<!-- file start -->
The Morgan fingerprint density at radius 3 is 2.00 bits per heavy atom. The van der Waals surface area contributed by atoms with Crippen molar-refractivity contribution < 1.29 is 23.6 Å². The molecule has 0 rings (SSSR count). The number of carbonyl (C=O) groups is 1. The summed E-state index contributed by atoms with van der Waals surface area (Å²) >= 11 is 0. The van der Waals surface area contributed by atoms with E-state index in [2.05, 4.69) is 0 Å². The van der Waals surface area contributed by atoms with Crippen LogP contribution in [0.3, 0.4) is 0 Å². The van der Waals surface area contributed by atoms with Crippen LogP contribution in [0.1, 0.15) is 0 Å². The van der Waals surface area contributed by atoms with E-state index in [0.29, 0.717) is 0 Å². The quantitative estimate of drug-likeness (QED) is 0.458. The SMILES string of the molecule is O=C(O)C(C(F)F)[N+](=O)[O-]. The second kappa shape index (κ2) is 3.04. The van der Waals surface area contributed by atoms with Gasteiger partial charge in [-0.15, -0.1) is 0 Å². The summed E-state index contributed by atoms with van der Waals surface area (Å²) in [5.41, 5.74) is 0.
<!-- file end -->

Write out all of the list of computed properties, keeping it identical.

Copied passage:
The Morgan fingerprint density at radius 3 is 2.00 bits per heavy atom. The van der Waals surface area contributed by atoms with Crippen molar-refractivity contribution < 1.29 is 23.6 Å². The molecule has 0 rings (SSSR count). The number of carbonyl (C=O) groups is 1. The summed E-state index contributed by atoms with van der Waals surface area (Å²) >= 11 is 0. The van der Waals surface area contributed by atoms with E-state index in [2.05, 4.69) is 0 Å². The van der Waals surface area contributed by atoms with Crippen LogP contribution in [0.3, 0.4) is 0 Å². The van der Waals surface area contributed by atoms with Crippen LogP contribution in [0.1, 0.15) is 0 Å². The van der Waals surface area contributed by atoms with E-state index in [0.29, 0.717) is 0 Å². The quantitative estimate of drug-likeness (QED) is 0.458. The SMILES string of the molecule is O=C(O)C(C(F)F)[N+](=O)[O-]. The second kappa shape index (κ2) is 3.04. The van der Waals surface area contributed by atoms with Gasteiger partial charge in [-0.15, -0.1) is 0 Å². The summed E-state index contributed by atoms with van der Waals surface area (Å²) in [5.41, 5.74) is 0.